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Lance Armstrong's former Austin home on the market for $7.5 million

Want to live in Lance Armstrong’s old house?

>> See a video slideshow of the home here

The cyclist’s former home in west Austin, Texas, is on the market for $7.5 million. According to CultureMap, it was originally listed two years ago for $8.25 million.

>> On Austin360.com: See a photo gallery of the home

The six-bedroom, 7.5-bathroom home across the street from Pease Park was built in 1924 and has since been remodeled. The 8,158-square-foot home has a pool with a fountain, a pool house with a full bathroom and kitchenette and a covered outdoor living area.

>> Read more trending news 

Read more here.

Blue Bell reveals new ice cream flavor

Blue Bell’s newest limited edition flavor combines the best of several worlds into one, but the best news might be that you can order it and have it shipped anywhere in the U.S.

>> Read more trending news 

At first glance, Chocolate Peanut Butter Cookie Dough might seem to be targeting the cookie dough ice cream fans, but upon closer inspection, you’ll see that it’s the people who love peanut butter cookies and chocolate — aka people who also love Reese’s Peanut Butter Cups — who will be seeking out this flavor.

>> On Austin360.com: With no Blue Bell in sight, putting other ice creams to the test

The Brenham-based ice creamery often releases limited edition flavors, which sometimes sell out quickly. This flavor is available in 1/2 gallon and pint sizes, and it’s one of dozens of flavors you can order ($129 for four 1/2 gallons) to have shipped anywhere in the U.S. You can’t place the order online, but you can call 979-836-7977 to find out more.

>> On Austin360.com: How to make a blueberry muffin ice cream

Facebook privacy practices under investigation, FTC confirms

The Federal Trade Commission confirmed Monday that it is investigating Facebook’s privacy practices amid reports that the social media giant inappropriately shared user data with consultancy firm Cambridge Analytica.

>> Read more trending news

“The FTC takes very seriously recent press reports raising substantial concerns about the privacy practices of Facebook,” Tom Pahl, acting director of the FTC’s Bureau of Consumer Protection, said Monday in a statement. “Today, the FTC is confirming that it has an open non-public investigation into these practices.”

>> Related: Here's how to download a copy of the data Facebook keeps on you

Facebook has faced criticism since reports surfaced that Cambridge Analytica got access to the data of about 50 million Facebook users inappropriately.

Citing unidentified sources, Bloomberg News reported last week that the FTC was investigating whether Facebook violated the terms of a consent decree it reached with the FTC in 2011 over privacy concerns.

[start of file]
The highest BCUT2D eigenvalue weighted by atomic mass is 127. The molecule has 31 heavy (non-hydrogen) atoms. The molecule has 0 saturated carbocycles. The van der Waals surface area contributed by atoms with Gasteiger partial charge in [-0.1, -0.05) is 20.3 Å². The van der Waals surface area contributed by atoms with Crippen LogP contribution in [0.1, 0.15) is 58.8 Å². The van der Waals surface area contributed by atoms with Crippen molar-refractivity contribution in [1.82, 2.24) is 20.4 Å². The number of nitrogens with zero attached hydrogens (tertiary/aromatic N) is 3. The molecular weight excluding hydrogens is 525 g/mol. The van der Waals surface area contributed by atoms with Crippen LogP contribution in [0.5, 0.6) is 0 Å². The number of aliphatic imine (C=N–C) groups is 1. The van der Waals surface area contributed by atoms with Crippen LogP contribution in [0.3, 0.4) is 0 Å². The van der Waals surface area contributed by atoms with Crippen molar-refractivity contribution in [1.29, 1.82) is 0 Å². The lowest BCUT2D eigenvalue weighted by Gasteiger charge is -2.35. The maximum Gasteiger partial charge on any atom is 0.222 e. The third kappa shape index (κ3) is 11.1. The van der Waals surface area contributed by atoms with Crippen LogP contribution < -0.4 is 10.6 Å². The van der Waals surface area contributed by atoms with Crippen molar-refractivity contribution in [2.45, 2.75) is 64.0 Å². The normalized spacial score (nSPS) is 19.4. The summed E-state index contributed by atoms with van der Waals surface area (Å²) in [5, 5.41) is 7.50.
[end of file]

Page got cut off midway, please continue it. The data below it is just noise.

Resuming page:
>> Related: BBB warns about popular Facebook quiz

The decree required the company to “notify users and receive explicit permission before sharing personal data beyond their specified privacy settings,” CNBC reported. Officials declined to confirm the report.

If found in violation of the decree, Facebook could face a fine of $40,000 per violation, CNBC reported.

>> Related: You don’t have to #DeleteFacebook: 7 tips to lock down your privacy without leaving

Facebook founder and CEO Mark Zuckerberg said in a statement last week that Cambridge Analytica got data gathered from a personality quiz app created in 2013 by Cambridge University researcher Aleksandr Kogan. The app, which was installed by about 300,000 people, asked users to share their data as well as the data of their friends, Zuckerberg said.

>> Related: Facebook breach: Want to leave the social media giant? Here’s how

“Given the way our platform worked at the time, this meant Kogan was able to access tens of millions of their friends’ data,” Zuckerberg said.

He added that Facebook implemented measures in 2014 to prevent similar situations and better protect user privacy.

Remington, America's oldest gun maker, files for bankruptcy protection

The Remington Outdoor Company filed for Chapter 11 bankruptcy protection over the weekend, one month after company officials announced that a deal had been reached with the gun maker’s creditors, according to multiple reports.

>> Read more trending news

The 202-year-old company, one of America’s largest firearm and ammunition manufacturers, filed paperwork in Delaware bankruptcy court late Sunday estimating Remington’s liabilities to be between $100 million and $500 million, according to Bloomberg News and The Associated Press. Officials with Remington announced last month that the company had negotiated an agreement with its lenders to reduce its debt by about $700 million and add about $145 million in new capital.

>> Related: Gun manufacturer Remington to file for bankruptcy

Remington faced years of slumping sales in the wake of the 2012 shooting that left 20 first-graders and six educators dead at Connecticut’s Sandy Hook Elementary School. The shooter used a Bushmaster AR-15-style rifle, a gun made by Remington, according to CNN Money.